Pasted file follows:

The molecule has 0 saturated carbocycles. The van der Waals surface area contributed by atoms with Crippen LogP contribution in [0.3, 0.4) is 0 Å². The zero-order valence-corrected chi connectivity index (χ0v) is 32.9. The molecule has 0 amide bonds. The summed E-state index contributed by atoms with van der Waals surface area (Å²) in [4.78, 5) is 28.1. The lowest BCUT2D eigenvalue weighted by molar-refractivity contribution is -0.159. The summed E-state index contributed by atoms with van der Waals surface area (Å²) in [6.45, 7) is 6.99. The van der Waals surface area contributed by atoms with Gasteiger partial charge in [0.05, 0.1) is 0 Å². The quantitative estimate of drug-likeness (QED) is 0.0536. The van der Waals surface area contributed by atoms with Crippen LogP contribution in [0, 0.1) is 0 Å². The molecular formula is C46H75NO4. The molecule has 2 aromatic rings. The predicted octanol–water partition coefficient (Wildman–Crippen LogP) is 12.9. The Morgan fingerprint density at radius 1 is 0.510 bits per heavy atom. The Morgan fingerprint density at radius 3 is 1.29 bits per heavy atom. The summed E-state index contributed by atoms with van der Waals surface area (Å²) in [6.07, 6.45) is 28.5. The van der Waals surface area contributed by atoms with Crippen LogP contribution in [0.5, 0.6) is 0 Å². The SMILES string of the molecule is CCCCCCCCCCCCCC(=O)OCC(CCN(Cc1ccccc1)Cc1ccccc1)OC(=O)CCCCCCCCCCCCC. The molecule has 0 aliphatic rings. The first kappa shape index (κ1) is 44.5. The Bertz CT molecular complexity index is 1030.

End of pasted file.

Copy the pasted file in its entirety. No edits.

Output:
The molecule has 0 saturated carbocycles. The van der Waals surface area contributed by atoms with Crippen LogP contribution in [0.3, 0.4) is 0 Å². The zero-order valence-corrected chi connectivity index (χ0v) is 32.9. The molecule has 0 amide bonds. The summed E-state index contributed by atoms with van der Waals surface area (Å²) in [4.78, 5) is 28.1. The lowest BCUT2D eigenvalue weighted by molar-refractivity contribution is -0.159. The summed E-state index contributed by atoms with van der Waals surface area (Å²) in [6.45, 7) is 6.99. The van der Waals surface area contributed by atoms with Gasteiger partial charge in [0.05, 0.1) is 0 Å². The quantitative estimate of drug-likeness (QED) is 0.0536. The van der Waals surface area contributed by atoms with Crippen LogP contribution in [0, 0.1) is 0 Å². The molecular formula is C46H75NO4. The molecule has 2 aromatic rings. The predicted octanol–water partition coefficient (Wildman–Crippen LogP) is 12.9. The Morgan fingerprint density at radius 1 is 0.510 bits per heavy atom. The Morgan fingerprint density at radius 3 is 1.29 bits per heavy atom. The summed E-state index contributed by atoms with van der Waals surface area (Å²) in [6.07, 6.45) is 28.5. The van der Waals surface area contributed by atoms with Crippen LogP contribution in [0.5, 0.6) is 0 Å². The SMILES string of the molecule is CCCCCCCCCCCCCC(=O)OCC(CCN(Cc1ccccc1)Cc1ccccc1)OC(=O)CCCCCCCCCCCCC. The molecule has 0 aliphatic rings. The first kappa shape index (κ1) is 44.5. The Bertz CT molecular complexity index is 1030.